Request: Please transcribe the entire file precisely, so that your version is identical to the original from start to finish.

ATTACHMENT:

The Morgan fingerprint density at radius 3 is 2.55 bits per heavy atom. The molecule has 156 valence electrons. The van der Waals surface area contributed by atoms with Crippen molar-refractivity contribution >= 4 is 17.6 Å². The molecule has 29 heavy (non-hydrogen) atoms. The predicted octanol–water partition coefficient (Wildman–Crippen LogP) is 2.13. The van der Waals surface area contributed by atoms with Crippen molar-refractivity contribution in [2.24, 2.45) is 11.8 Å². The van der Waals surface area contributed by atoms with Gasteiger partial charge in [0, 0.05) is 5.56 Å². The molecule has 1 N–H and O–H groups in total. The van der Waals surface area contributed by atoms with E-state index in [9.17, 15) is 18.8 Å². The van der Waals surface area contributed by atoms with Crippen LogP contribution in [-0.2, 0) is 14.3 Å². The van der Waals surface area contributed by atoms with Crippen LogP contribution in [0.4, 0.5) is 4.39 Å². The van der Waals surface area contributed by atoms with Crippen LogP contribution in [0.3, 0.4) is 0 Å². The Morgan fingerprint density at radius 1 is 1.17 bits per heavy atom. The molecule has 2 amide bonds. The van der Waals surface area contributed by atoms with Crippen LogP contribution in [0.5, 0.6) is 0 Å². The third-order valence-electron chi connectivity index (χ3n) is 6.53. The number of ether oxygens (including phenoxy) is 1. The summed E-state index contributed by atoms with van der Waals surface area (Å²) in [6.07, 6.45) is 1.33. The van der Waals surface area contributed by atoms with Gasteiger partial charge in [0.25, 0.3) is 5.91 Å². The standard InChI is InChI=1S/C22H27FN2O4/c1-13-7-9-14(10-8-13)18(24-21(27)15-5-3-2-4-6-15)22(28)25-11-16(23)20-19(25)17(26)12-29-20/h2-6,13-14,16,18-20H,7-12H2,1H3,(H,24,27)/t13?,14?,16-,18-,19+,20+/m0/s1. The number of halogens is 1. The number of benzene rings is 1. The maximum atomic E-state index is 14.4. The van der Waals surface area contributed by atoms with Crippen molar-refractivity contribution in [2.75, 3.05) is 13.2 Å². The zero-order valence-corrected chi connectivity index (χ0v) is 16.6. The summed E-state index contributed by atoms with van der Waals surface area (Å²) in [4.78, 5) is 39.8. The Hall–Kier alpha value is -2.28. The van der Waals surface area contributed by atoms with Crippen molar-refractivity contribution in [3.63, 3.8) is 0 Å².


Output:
The Morgan fingerprint density at radius 3 is 2.55 bits per heavy atom. The molecule has 156 valence electrons. The van der Waals surface area contributed by atoms with Crippen molar-refractivity contribution >= 4 is 17.6 Å². The molecule has 29 heavy (non-hydrogen) atoms. The predicted octanol–water partition coefficient (Wildman–Crippen LogP) is 2.13. The van der Waals surface area contributed by atoms with Crippen molar-refractivity contribution in [2.24, 2.45) is 11.8 Å². The van der Waals surface area contributed by atoms with Gasteiger partial charge in [0, 0.05) is 5.56 Å². The molecule has 1 N–H and O–H groups in total. The van der Waals surface area contributed by atoms with E-state index in [9.17, 15) is 18.8 Å². The van der Waals surface area contributed by atoms with Crippen LogP contribution in [-0.2, 0) is 14.3 Å². The van der Waals surface area contributed by atoms with Crippen LogP contribution in [0.4, 0.5) is 4.39 Å². The van der Waals surface area contributed by atoms with Crippen LogP contribution in [0.3, 0.4) is 0 Å². The Morgan fingerprint density at radius 1 is 1.17 bits per heavy atom. The molecule has 2 amide bonds. The van der Waals surface area contributed by atoms with Crippen LogP contribution in [0.5, 0.6) is 0 Å². The third-order valence-electron chi connectivity index (χ3n) is 6.53. The number of ether oxygens (including phenoxy) is 1. The summed E-state index contributed by atoms with van der Waals surface area (Å²) in [6.07, 6.45) is 1.33. The van der Waals surface area contributed by atoms with Gasteiger partial charge in [0.25, 0.3) is 5.91 Å². The standard InChI is InChI=1S/C22H27FN2O4/c1-13-7-9-14(10-8-13)18(24-21(27)15-5-3-2-4-6-15)22(28)25-11-16(23)20-19(25)17(26)12-29-20/h2-6,13-14,16,18-20H,7-12H2,1H3,(H,24,27)/t13?,14?,16-,18-,19+,20+/m0/s1. The number of halogens is 1. The number of benzene rings is 1. The maximum atomic E-state index is 14.4. The van der Waals surface area contributed by atoms with Crippen molar-refractivity contribution in [2.75, 3.05) is 13.2 Å². The zero-order valence-corrected chi connectivity index (χ0v) is 16.6. The summed E-state index contributed by atoms with van der Waals surface area (Å²) in [4.78, 5) is 39.8. The Hall–Kier alpha value is -2.28. The van der Waals surface area contributed by atoms with Crippen molar-refractivity contribution in [3.63, 3.8) is 0 Å².